A recent rule change means any adult can buy Premium Bonds for children (under 16s). So, whether you’re a grandparent, uncle, aunt, niece, godparent, next door neighbour or family friend, you can buy them as a gift online at or by post. But you will need to nominate one of the child’s parents or guardians to look after the Bonds until the child turns 16.

How do Premium Bonds compare to savings accounts?

They aren’t really comparable as there’s no guarantee of winning anything. The nearest thing Premium Bonds have to an annual interest rate is their annual prize fund interest rate which means ‘on average’ the annual return is 1.0%. If you want to get an educated guess about how much your bonds are likely to earn you, try Moneysavingexpert’s Premium Bond probability calculator. Put in how many bonds you have and it will predict your likely winnings and compare them with savings.

How to check old premium bonds

Can Premium Bonds be passed on?

Premium Bonds remain eligible to wins for 12-months after the holder has deceased. You can’t pass Premium Bonds on but the executor can cash them in to form a part of the deceased’s estate. And they aren’t inheritance tax-free.

Prizes won before the 12 month limit can still be claimed – there’s no time limit. Here’s what to do if a NS&I customer has died.

Premium Bonds might be for you if:

*you want the chance to win £1m jackpot every month, and other tax-free prizes

*you have more than £25 to invest (the max you can invest is £50,00 per person)

*want 100% security for your money (because NS&I is backed by HM Treasury).

*want to make the most of tax-free investment opportunities (if you have used up your personal savings allowance)

*want to buy a money gift for a child

Premium Bonds might not be for you if:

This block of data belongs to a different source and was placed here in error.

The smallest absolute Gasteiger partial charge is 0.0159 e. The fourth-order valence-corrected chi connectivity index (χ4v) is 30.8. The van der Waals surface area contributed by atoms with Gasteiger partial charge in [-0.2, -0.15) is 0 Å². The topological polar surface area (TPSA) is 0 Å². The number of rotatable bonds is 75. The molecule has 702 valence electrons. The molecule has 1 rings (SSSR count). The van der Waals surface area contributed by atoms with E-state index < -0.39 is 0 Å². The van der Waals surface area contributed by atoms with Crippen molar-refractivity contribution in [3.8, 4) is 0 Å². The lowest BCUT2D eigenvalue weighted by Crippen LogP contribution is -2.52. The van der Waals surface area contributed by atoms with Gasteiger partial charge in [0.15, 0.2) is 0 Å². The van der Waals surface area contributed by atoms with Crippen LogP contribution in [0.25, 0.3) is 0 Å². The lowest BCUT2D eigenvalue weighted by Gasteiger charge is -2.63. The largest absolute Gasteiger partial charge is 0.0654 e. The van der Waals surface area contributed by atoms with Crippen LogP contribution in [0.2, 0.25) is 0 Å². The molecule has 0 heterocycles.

*you want a regular income from the money

*are looking for guaranteed regular

*are concerned about inflation eroding your savings

*you want to invest jointly with someone else or in trust

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MSE Highlights 4/6

My Mums been tidying up and found £25 in premium bonds from way back when, perhaps over 50 years old, I seem to remember she did this a few years back and I found somewhere I could check them – alas I can’t seem to find that now, NS&I want a holders number, which I don’t have.

MSE Site seems to suggest I’m not going to be able to check them and will have to contact NS&I – Which seems like it could be a chore.

Any advice much appreciated! – Clearly with £25 it’s low odds there’s anything to claim but there you go!


Awesome! Thanks, sadly no winners! – Not surprising I guess!

Now to figure how how, if it’s worth it, getting them digital, I guess giving them a bell or posting them off.

Awesome! Thanks, sadly no winners! – Not surprising I guess!

Now to figure how how, if it’s worth it, getting them digital, I guess giving them a bell or posting them off.

Please let us know how you get on.

My wife has £5 worth and we’ve never worked out what to do with them.

Awesome! Thanks, sadly no winners! – Not surprising I guess!

Now to figure how how, if it’s worth it, getting them digital, I guess giving them a bell or posting them off.

Cool – cheers for that – I’m not even sure who the original owner was – either my deceased Aunt or Uncle, not sure which. My folks also have a few which will either be in their name or mine!

Cool – cheers for that – I’m not even sure who the original owner was – either my deceased Aunt or Uncle, not sure which. My folks also have a few which will either be in their name or mine!

You can’t transfer premium bonds into another name, so the bonds will still be registered in the name of the deceased aunt or uncle, and the executor or administrator of the holder’s estate should contact NS&I and cash them in.

Bonds are only eligible for prizes for one year after the holder’s death, so keeping them in an estate after that is pointless as any prizes allocated to those numbers will be void and the nominal value of the bonds is being eaten away by inflation every year.

How to check old premium bonds

Premium Bonds cost £1 per bond, and can be bought with a minimum investment of £25. The Premium Bonds numbers are then entered into a monthly prize draw. Rather than earning interest on the bonds, the holders instead get the chance to “win” money at different prize levels. This is determined randomly, using Electronic Random Number Indicator Equipment – also known as ERNIE.

Premium Bonds holders could win in the prize draw

It’s possible to check to see if one has won a prize by using the holder’s number or the NS&I number.